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St. John’s gets serious about design

Windsor Street could get a very different look at this corner. (Photo illustration created from three images)

Windsor Street could get a very different look at this corner. (Photo illustration created from three images)

St. John’s United Church is hunting for an architect to help with the redevelopment of its building at the corner of Willow and Windsor streets. The congregation wants proposals to provide “design services” for the building of a smaller church facility and senior housing complex.
The new complex will replace the existing church.
The public call for tenders is just the latest step in the project. “There’s nothing new or startling” about the tender, said Brian Jay, leader of the team charged with implementing the redevelopment.
Jay said designs produced could ultimately be part of a development application to Halifax regional council.
Architecture firms have until noon, July 10, to deliver their proposals.
Jay said a newsletter providing updates on the project has already been delivered to about 200 neighbouring homes. Another newsletter may be produced in the fall.
Meanwhile, the church’s website has some information on the project. The Coast ran a detailed story in November about some of the problems facing the current church building.

Someone tell the artist

Photocopy of a double-decker tour bus plastered on a garage door on Harris Street.

Photocopy of a double-decker tour bus plastered on a garage door on Harris Street.

The cinder-block warehouse won’t be the only casualty when it is dismantled. Three artsy urban photos are glued to the side of one of the building’s rotting plywood doors.

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Harris Street warehouse loses lid

Demolition begins on warehouse at corner of Harris and Maynard streets.

Demolition begins on warehouse at corner of Harris and Maynard streets.

Someone has started tearing apart the warehouse that used to be Maritime Demolition’s Halifax location. The blue cinder-block building, which has been shuttered for several years, has lost its top.

The wild grass jungle between the sidewalk and Harris Street has been chopped down. The ground around the building is littered with roof tiles.

The building is at the junction of Buddy Daye and Maynard. Anyone know what’s destined for this corner?

Latest draft of Bloomfield plan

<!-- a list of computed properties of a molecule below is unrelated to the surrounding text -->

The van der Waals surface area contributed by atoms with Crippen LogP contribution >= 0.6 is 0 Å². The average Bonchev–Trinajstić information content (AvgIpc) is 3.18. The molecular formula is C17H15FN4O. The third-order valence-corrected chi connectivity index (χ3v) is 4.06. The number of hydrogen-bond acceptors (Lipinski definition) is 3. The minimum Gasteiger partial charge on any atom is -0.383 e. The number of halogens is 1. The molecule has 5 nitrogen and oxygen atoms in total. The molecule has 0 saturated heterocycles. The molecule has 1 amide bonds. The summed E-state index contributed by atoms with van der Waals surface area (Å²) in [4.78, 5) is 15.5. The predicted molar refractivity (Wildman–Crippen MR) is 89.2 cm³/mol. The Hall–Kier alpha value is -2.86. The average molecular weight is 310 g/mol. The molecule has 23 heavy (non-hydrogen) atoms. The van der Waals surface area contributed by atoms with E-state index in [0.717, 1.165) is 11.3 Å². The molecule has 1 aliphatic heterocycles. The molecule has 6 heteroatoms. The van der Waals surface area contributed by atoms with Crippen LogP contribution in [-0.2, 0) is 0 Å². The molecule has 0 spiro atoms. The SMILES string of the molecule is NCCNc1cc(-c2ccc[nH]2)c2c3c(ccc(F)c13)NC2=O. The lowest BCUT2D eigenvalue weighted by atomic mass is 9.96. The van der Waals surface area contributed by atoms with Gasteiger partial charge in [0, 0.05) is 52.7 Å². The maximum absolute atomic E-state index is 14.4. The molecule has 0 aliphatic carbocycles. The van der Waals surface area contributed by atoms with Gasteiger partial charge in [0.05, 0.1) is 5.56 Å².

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Doesn’t it look like it was built with Lego?

Here is what Option D might look like if the city’s latest draft plan for Bloomfield School comes to life. The full plan looks at other schemes, some with a taller building and others without. Option D seems to be the city’s preference.

Towers loom over Bloomfield makeover plan

Peter Bigelow, HRM manager of parks and recreation, explains the proposed Bloomfield Master Plan.

Peter Bigelow, HRM manager of parks and recreation, explains the proposed Bloomfield Master Plan on Thursday.

The proposed Bloomfield Master Plan suggests residential towers for the south side of Almon Street, where tennis courts and a parking lot now sit.

Consultants and city staff pitched the high-rises on Thursday as a way to pay for most of the $10.6 million required to demolish Bloomfield School, create a green space, and pay for four other buildings dedicated to arts and culture programming.

The biggest tower would be between 10 and 15 storeys high. The smaller tower would be about two-thirds the size. Both would be on the northern edge of the green space.

One speaker at Thursday’s open house meeting suggested the tall buildings, combined with proposed four-storey townhouses along Agricola and Robie streets, would make the green space in the middle an uncomfortable place to relax.

“Do you ever get the sense that they are watching you?” said Paul Hannon, describing the effect of being in a park close to people’s condos.

“You look around and see all these windows,” said Hannon.

Brian Mackay Lyons, an architect hired to produce the draft plan, said that all those eyes will actually help.

“Public spaces are safest when that happens,” said Mackay Lyons.

Without the towers, creating the green space, townhouses and public-use buildings would require $5 or $6 million in city funding. The towers reduce the public subsidy to $1.8 million – an option more in keeping with the city council’s directive that any development be pay for itself.


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